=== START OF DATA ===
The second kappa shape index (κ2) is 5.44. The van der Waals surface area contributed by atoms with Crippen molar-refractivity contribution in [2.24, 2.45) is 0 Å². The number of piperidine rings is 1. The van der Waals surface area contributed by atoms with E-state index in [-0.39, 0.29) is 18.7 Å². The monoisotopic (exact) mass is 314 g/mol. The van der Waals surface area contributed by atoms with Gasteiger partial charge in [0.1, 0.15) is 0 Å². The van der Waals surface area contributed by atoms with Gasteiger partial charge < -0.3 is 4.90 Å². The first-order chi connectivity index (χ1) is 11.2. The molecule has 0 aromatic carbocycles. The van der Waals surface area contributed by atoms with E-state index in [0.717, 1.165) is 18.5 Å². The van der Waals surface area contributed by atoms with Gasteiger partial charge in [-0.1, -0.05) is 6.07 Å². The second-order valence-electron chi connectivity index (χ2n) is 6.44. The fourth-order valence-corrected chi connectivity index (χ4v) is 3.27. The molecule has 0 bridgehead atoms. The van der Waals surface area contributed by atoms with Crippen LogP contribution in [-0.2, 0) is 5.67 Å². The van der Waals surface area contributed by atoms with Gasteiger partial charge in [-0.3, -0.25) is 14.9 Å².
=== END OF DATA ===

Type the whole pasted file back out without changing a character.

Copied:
The second kappa shape index (κ2) is 5.44. The van der Waals surface area contributed by atoms with Crippen molar-refractivity contribution in [2.24, 2.45) is 0 Å². The number of piperidine rings is 1. The van der Waals surface area contributed by atoms with E-state index in [-0.39, 0.29) is 18.7 Å². The monoisotopic (exact) mass is 314 g/mol. The van der Waals surface area contributed by atoms with Gasteiger partial charge in [0.1, 0.15) is 0 Å². The van der Waals surface area contributed by atoms with Gasteiger partial charge < -0.3 is 4.90 Å². The first-order chi connectivity index (χ1) is 11.2. The molecule has 0 aromatic carbocycles. The van der Waals surface area contributed by atoms with E-state index in [0.717, 1.165) is 18.5 Å². The van der Waals surface area contributed by atoms with Gasteiger partial charge in [-0.1, -0.05) is 6.07 Å². The second-order valence-electron chi connectivity index (χ2n) is 6.44. The fourth-order valence-corrected chi connectivity index (χ4v) is 3.27. The molecule has 0 bridgehead atoms. The van der Waals surface area contributed by atoms with Crippen LogP contribution in [-0.2, 0) is 5.67 Å². The van der Waals surface area contributed by atoms with Gasteiger partial charge in [-0.3, -0.25) is 14.9 Å².